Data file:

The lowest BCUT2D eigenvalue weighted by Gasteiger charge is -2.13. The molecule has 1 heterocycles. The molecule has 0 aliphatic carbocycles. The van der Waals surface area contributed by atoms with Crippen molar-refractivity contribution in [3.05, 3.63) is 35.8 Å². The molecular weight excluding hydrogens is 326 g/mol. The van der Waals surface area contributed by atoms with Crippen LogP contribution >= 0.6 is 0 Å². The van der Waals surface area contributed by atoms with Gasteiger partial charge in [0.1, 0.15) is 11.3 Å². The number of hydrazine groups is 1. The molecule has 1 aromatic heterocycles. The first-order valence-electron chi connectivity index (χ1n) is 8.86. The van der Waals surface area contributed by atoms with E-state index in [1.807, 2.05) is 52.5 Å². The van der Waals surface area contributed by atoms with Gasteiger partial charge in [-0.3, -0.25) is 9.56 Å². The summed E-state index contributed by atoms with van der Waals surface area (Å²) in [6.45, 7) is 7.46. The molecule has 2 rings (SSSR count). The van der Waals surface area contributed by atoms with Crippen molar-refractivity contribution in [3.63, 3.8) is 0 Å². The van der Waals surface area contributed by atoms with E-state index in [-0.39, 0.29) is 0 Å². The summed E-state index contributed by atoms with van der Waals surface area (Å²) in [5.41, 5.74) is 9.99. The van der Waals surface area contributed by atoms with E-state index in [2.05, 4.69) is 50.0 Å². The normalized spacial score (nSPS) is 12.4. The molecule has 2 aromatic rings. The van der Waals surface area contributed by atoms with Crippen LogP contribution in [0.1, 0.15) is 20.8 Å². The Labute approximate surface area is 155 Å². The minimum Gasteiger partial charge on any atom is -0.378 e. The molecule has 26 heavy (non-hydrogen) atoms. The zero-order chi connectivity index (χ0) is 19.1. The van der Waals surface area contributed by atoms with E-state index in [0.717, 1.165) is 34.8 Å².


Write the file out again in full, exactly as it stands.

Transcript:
The lowest BCUT2D eigenvalue weighted by Gasteiger charge is -2.13. The molecule has 1 heterocycles. The molecule has 0 aliphatic carbocycles. The van der Waals surface area contributed by atoms with Crippen molar-refractivity contribution in [3.05, 3.63) is 35.8 Å². The molecular weight excluding hydrogens is 326 g/mol. The van der Waals surface area contributed by atoms with Crippen LogP contribution >= 0.6 is 0 Å². The van der Waals surface area contributed by atoms with Gasteiger partial charge in [0.1, 0.15) is 11.3 Å². The number of hydrazine groups is 1. The molecule has 1 aromatic heterocycles. The first-order valence-electron chi connectivity index (χ1n) is 8.86. The van der Waals surface area contributed by atoms with E-state index in [1.807, 2.05) is 52.5 Å². The van der Waals surface area contributed by atoms with Gasteiger partial charge in [-0.3, -0.25) is 9.56 Å². The summed E-state index contributed by atoms with van der Waals surface area (Å²) in [6.45, 7) is 7.46. The molecule has 2 rings (SSSR count). The van der Waals surface area contributed by atoms with Crippen molar-refractivity contribution in [3.63, 3.8) is 0 Å². The van der Waals surface area contributed by atoms with E-state index in [-0.39, 0.29) is 0 Å². The summed E-state index contributed by atoms with van der Waals surface area (Å²) in [5.41, 5.74) is 9.99. The van der Waals surface area contributed by atoms with E-state index in [2.05, 4.69) is 50.0 Å². The normalized spacial score (nSPS) is 12.4. The molecule has 2 aromatic rings. The van der Waals surface area contributed by atoms with Crippen LogP contribution in [0.1, 0.15) is 20.8 Å². The Labute approximate surface area is 155 Å². The minimum Gasteiger partial charge on any atom is -0.378 e. The molecule has 26 heavy (non-hydrogen) atoms. The zero-order chi connectivity index (χ0) is 19.1. The van der Waals surface area contributed by atoms with E-state index in [0.717, 1.165) is 34.8 Å².